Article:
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European Court of Justice issues opinion on stem cell patenting

28 March 2011
Appeared in BioNews 601

An advisor to the European Court of Justice (ECJ) has issued a preliminary opinion stating that procedures involving human embryonic stem (hES) cell lines are not patentable.

The German Supreme Court sought clarification from the ECJ on the legal definition and scope of the term 'human embryo' under the European Directive for the legal protection of biotechnological inventions. In giving the opinion which, although is not binding, is rarely not followed by the court, Advocate-General Yves Bot said inventions that necessitate the destruction of the embryo and that use embryos as their base material should be excluded from patentability.

'The concept of a human embryo applies from the fertilisation stage to the initial totipotent cells and to the entire ensuing process of the development and formation of the human body', the Advocate-General said. Pluripotent stem cells, which do not have the capacity to turn into a human being, were specifically not included in the definition.

Under the current European Union guidelines it is unclear whether patents are available for techniques involving hES lines where they were derived from 'spare' human embryos left over from IVF that would have been otherwise destroyed. The opinion states that the only exception to the non-patentability of uses of human embryos concerns only inventions for therapeutic or diagnostic purposes, which are applied to the human embryo and are 'useful to it'.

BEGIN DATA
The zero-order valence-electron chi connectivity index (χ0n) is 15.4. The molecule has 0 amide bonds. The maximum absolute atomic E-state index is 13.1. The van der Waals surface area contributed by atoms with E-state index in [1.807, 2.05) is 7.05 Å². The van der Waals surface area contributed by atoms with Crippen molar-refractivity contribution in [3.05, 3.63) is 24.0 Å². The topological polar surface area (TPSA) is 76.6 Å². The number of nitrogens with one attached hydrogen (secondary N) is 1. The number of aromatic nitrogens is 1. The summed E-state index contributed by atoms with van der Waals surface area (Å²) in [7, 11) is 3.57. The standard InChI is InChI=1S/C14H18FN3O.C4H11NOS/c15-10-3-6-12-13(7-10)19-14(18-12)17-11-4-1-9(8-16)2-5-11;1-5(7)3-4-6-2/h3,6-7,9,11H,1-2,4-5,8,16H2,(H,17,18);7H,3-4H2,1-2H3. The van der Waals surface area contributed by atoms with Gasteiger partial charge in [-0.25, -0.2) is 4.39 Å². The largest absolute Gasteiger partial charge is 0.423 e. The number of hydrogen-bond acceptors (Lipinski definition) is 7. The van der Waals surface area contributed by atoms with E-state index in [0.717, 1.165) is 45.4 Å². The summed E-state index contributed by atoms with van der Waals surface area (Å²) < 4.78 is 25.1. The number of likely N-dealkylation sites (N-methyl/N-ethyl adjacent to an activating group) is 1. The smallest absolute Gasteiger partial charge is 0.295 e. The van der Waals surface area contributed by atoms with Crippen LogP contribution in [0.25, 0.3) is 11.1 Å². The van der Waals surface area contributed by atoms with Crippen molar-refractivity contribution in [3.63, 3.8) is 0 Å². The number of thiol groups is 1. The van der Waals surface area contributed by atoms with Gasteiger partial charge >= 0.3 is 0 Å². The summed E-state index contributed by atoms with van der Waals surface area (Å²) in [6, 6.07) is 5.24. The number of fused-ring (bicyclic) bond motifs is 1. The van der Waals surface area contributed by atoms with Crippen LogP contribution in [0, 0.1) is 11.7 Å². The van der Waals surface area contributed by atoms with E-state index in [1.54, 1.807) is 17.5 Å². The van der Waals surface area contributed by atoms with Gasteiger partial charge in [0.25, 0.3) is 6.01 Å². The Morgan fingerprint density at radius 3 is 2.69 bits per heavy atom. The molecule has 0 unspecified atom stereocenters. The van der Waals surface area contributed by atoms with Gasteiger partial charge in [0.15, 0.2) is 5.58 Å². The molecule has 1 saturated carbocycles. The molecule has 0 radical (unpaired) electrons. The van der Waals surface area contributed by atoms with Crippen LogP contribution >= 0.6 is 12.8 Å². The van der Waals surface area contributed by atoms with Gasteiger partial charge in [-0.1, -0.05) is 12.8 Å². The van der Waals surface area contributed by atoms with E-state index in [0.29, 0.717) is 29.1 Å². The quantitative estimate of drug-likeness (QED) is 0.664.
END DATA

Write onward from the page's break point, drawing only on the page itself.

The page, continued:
The case concerns a patent granted in 1991 for a technique developed to generate nerve cells from hES lines to Professor Oliver Brüstle, Director of the Institute of Reconstructive Neurobiology at the University of Bonn in Germany. In November 2009, the German Federal Supreme Court referred the case to the ECJ following a challenge by Greenpeace in which the organisation claimed Professor Brüstle's patent was unethical because the hES lines were derived from human embryos.

The preliminary opinion will now be considered by the Grand Chamber, comprising of thirteen judges, and the final decision is expected in the next couple of months. However, already there is speculation among legal, commercial and research circles over the impact on investment within the European life sciences sector if the opinion is upheld.

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